Billy Vunipola says England can only blame themselves after letting Ireland off the hook in Grand Slam denial

Ireland outplayed England and the 13-9 scoreline did not reflect the Irish dominance, but Vunipola insists his side still could have won the Grand Slam but for a few wrong decisions

Jack de Menezes@JackdeMenezes
Sunday 19 March 2017 23:38
Billy Vunipola believes England were not able to adapt to the Irish choke tackle
Billy Vunipola believes England were not able to adapt to the Irish choke tackle

Billy Vunipola doesn’t lose many games, be it with Saracens of England, so Saturday’s defeat by Ireland might have come as a bit of a shock. The England No 8 was unable to make the impact that many, including himself, will have wanted to have, as the Irish defence negated his power game to take the fight to the recently re-crowned Six Nations champions.

That Ireland recorded a 13-9 victory suggests a tight game, yet it was anything but. Ireland dominated the attack, the defence and the lineout, with England’s only advantage coming in the driving maul and the second-half scrum, once Jack McGrath has left the field.

The outcome meant that England’s failure to get a stranglehold on the game, as they so often do, resulted in Vunipola rarely receiving clean ball on the front foot. The return of the 24-year-old has appeared to bolster the English pack, but they were roundly outplayed by their Irish counterparts who delivered another famous performance, much like the one that ended New Zealand’s 18-match winning streak last October.

“I think the most frustrating thing was that maybe we didn’t play the way we wanted to,” Vunipola said after the match. “I guess that was down to Ireland. But, look, we still won the championship so we’re happy with that.

“Obviously the result is not what we wanted, but it happens and we’ll be better for it. It’s been a great run but as people keep saying, it was bound to come to an end and unfortunately it did today. It just shows how hard it is to win a Grand Slam first of all, but even more so to win it back-to-back.”

Despite the disappointment, Vunipola was eager to stress the delight in winning the Six Nations championship or a second year, with the Saracens back-row already looking forwards to the night’s celebrations that would involve “a few chocolates and a few puddings”, though there were much bigger plans in place given his admission that the only rule for the night is “don’t get in trouble”.

Vunipola is one of England’s senior leaders despite his tender age, one of the three vice-captains that Dylan Hartley has, and the last few weeks since he returned to camp after recovering from knee ligament surgery has seen his coach, Eddie Jones, and many of his teammates praising him for saying the right thing at the right time.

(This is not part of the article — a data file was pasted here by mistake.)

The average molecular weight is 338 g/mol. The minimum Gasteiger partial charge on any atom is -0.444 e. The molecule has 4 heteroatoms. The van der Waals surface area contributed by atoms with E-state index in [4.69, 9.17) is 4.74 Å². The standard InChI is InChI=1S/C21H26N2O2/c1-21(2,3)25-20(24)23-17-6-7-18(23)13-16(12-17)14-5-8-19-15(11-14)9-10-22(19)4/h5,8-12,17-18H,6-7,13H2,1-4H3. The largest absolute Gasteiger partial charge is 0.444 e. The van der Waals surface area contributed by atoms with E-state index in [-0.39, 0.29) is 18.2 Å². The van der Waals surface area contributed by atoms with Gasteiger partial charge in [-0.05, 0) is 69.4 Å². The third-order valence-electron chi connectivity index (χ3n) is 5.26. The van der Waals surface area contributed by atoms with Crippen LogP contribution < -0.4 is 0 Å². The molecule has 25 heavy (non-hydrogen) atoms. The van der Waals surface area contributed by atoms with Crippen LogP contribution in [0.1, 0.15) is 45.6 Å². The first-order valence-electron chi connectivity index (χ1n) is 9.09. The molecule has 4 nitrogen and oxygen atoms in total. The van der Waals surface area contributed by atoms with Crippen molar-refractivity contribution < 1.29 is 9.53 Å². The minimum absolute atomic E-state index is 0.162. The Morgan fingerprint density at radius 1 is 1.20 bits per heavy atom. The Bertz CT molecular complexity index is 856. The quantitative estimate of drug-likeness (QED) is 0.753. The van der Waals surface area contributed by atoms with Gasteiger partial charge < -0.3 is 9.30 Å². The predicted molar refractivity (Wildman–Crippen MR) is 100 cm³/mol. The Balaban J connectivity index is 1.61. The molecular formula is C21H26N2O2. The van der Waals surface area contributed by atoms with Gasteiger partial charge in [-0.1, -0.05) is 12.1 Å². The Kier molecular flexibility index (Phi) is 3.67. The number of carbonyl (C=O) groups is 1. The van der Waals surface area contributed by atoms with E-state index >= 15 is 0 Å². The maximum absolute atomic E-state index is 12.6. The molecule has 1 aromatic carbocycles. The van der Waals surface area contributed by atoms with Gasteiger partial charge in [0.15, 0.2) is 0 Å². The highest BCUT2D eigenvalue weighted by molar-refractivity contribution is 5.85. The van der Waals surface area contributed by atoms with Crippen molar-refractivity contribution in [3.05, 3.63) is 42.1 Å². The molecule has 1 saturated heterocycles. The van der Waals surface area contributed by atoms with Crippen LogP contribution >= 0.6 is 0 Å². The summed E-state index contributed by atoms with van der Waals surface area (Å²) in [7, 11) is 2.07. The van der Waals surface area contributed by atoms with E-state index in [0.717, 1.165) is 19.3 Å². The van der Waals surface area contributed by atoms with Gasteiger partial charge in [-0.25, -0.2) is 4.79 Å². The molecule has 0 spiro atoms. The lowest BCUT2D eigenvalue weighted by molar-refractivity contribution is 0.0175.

Saturday would be no different. The likeable forward still took the time to analyse his own game, and where England went wrong, but stressed that the Grand Slam failure can prove a lesson in how to bounce back given it is the first loss under Jones.

“It was more down to our carrying, myself included,” Vunipola said of where England slipped up. “Just going a bit too high and giving them an opportunity. They’ve got a massive choke tackle threat and it gave them an opportunity to slow the ball down and stop us getting the momentum we’re used to.

“We could have adapted better but a few times we let them back in the game by being a bit too high in the tackle.”

He added: “It was completely down to how well Ireland played. We just didn't execute the way we like to.

“It's like life – these are the chances to learn. If we ever find ourselves in the same situation, how can we develop?

“Hopefully we can do better. I have every confidence in the coaching staff. I've just got to go back to the club and see where we can get to in Europe and the Premiership.

Ireland's ability to hold England players up in the tackle meant they could not build any momentum

“I think we were always in the game. There was just always an occasion when we let them off the hook when we had them under pressure. We slipped up a few times. We'll learn from it, like I said. Next time, if there is a next time, we'll be better.”

There will be a next time, of course, as England head back to Dublin in two years’ time ahead of the 2019 Rugby World Cup. The same happened in 2001 and 2003, where England took on the lessons learned of the Grand Slam failure 16 years ago to beat Ireland, secure the clean sweep and go on to conquer the southern hemisphere nations before claiming the World Cup. Now the onus is on the current side to learn those same lessons.

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